In addition to a strong script, the other characteristics of the typical Cameron film are found here. The writer/director has always been fascinated by strong female characters, and Rose is the perfect embodiment of this. When she first boards the vessel, she is a spirited young woman, though resigned to endure the fate that awaits her. However, as the film progresses, she becomes increasingly resolved in following her own heart, and challenges the decisions that have been made for her. The trademark fast-pacing of his films is also apparent in "Titanic", keeping you spellbound for the entire three-hour running time. Finally, Cameron has once again pushed the envelope of special effects to portray the experience of being on the Titanic as realistically as possible. Using several scale models of the ship (including a 900-ft model, which was 90% of the size of the actual Titanic) and extensive CGI work, it is very difficult to tell where reality ends and the special effects begin. Whether it is the spectacular visualization of the Titanic's final death throes or something as minor as the icy breath of the shivering survivors, this film is a testament to how technology can contribute to dramatic storytelling.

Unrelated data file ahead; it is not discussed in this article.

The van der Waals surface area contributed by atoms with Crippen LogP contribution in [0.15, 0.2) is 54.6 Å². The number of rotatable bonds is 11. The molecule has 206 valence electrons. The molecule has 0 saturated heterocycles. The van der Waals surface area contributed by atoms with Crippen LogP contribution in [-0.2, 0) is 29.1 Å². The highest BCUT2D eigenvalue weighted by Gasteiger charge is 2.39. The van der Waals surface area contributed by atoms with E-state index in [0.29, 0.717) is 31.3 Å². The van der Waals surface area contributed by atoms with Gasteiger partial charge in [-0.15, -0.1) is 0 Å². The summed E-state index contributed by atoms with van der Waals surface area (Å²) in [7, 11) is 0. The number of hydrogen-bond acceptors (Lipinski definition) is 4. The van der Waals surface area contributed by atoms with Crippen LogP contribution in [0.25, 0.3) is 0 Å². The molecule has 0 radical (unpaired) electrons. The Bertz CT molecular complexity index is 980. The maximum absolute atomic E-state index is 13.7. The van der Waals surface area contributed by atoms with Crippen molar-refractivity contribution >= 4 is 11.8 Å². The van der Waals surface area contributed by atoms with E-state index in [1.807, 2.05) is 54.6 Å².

I don't know about you, but I intend to write a strongly worded letter to the White Star Line about all this.
"Titanic" is a very well-balanced film, with something to offer everyone, from the hopeless romantic to the adrenaline junkie: strong performances, romance, levity, special effects, and pathos. The story of the ill-fated love affair is not new, but in Cameron's capable hands, it has been brilliantly executed, with a narrative and images that will linger in your mind long after having seen the film. If you only could see one film this year, this would be the one.
So you've not lit the last four boilers then?
No, but we're making excellent time.
Captain, the press knows the size of Titanic, let them marvel at her speed, too. We must give them something new to print. And the maiden voyage of Titanic must make headlines!